The family had tried to return to a normal life. Colleen Cerak, a physical education teacher, had returned to teaching; Whitney's older sister, Carlie, who also attended Taylor University, had gone back for final exams.

    Carl Hilling, superintendent of Gaylord Community Schools, said he was "shocked and a little bewildered" by the news.

    "How can they make a mistake like this?" he asked.

    "To go through all that and find out she's alive -- it's amazing," Hilling said. "There's elation at being happy for the Cerak family -- they're a great family -- and sadness for the other family."

    The collision happened about two miles north of the Marion exit in Grant County as the victims were returning from the school's Fort Wayne campus, where they were helping to prepare for a banquet that was part of the inauguration ceremony for the school's new president.

    According to a preliminary investigation of the crash, a northbound 1996 Freightliner semi-tractor trailer owned by Mike Brooks Inc., Knoxville, Iowa, and loaded with baking flour, crossed through the median and collided with the van.

    The truck peeled off the entire driver's side of the southbound van, causing several of the van's occupants to be ejected.

    Along with VanRyn, those killed were students Elizabeth A. Smith, 22, Mount Zion, Ill., Bradley J. Larson, 22, Elm Grove, Wis., Laurel E. Erb, 20, St. Charles, Ill., and university employee Monica Felver, 53, Hartford City, Ind.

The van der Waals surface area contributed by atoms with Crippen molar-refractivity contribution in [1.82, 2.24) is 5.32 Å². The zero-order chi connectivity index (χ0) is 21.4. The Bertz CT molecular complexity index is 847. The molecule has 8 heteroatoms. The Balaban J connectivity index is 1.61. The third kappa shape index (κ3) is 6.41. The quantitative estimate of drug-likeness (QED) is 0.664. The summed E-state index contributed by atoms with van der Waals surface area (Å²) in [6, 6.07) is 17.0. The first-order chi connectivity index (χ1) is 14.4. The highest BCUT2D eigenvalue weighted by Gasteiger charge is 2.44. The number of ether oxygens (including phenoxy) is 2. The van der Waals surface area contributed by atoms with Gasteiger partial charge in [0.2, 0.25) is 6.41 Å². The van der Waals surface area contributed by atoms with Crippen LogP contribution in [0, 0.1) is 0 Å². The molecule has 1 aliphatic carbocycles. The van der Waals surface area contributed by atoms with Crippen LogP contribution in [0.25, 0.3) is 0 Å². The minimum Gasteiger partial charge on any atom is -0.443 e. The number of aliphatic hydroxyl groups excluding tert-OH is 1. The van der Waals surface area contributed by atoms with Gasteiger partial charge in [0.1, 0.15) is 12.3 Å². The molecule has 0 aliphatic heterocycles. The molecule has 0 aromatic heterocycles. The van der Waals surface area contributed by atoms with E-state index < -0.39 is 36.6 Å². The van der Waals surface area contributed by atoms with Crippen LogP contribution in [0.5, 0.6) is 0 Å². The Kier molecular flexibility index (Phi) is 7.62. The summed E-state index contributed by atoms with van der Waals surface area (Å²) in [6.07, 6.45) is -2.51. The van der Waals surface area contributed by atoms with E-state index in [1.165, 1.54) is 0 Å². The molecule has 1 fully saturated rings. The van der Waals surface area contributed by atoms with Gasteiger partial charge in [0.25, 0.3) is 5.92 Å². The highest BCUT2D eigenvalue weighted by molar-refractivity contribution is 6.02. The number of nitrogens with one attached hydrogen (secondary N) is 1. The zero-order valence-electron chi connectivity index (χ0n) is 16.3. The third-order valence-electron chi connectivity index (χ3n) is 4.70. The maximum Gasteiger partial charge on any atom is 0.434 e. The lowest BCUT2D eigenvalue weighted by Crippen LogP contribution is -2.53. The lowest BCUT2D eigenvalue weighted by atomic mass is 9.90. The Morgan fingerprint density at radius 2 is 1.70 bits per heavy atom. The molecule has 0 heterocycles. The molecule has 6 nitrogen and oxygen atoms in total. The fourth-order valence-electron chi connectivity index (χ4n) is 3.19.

Grant County Prosecutor James Luttrull Jr. is reviewing the findings of the crash to determine whether criminal charges are warranted.

    According to statements from witnesses, trucker Robert F. Spencer, 37, of Canton Township, Mich., fell asleep before his semitrailer drifted across the median between Fort Wayne and Indianapolis and slammed into the university van, investigators have said.

    A memorial service for VanRyn was scheduled for 3 p.m. Sunday at Kentwood Community Church in Grand Rapids.



    The girls look remarkably similar...I guess I can see how it happened. But, it never should have.
    No one has greater love than this, to lay down ones life for ones friends - John 15:13

    "The Wicked Flee When No Man Pursueth: But The Righteous Are Bold As A Lion".

    We lucky few, we band of brothers. For he who today sheds his blood with me shall be my brother.

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    The opinions, beliefs, and ideas expressed in this post are mine, and mine alone. They are NOT the opinions, beliefs, ideas, or policies of my Agency, Police Chief, City Council, or any member of my department.

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    We were discussing this the other day in the chat room. One family learns their daughter is really dead now, when they thought she was alive. And vice versa. What a major cluster duck!
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    Re-post, I posted it a few days ago. http://www.lawenforcementforums.com/...ead.php?t=5693 Yours is a better post anyways though.

    I know someone who went to the funeral for Witney, as Gaylord MI, is only a bit north of here, and they had known her through elementary school. We were on the way home the other day and we got a phone call from a friend telling us that she wasn't dead, it was nuts. Like the twilight zone or something.
    Thereís a promise I need you to make
    While Iím gone you take care of the love
    And Iíll deal with the hate.

    Donít worry about me; Iíll be all right
    Just care for your children and sleep tight
    Iíll keep you safe on my watch tonight
    ~
    On My Watch Tonight - Mike Corrado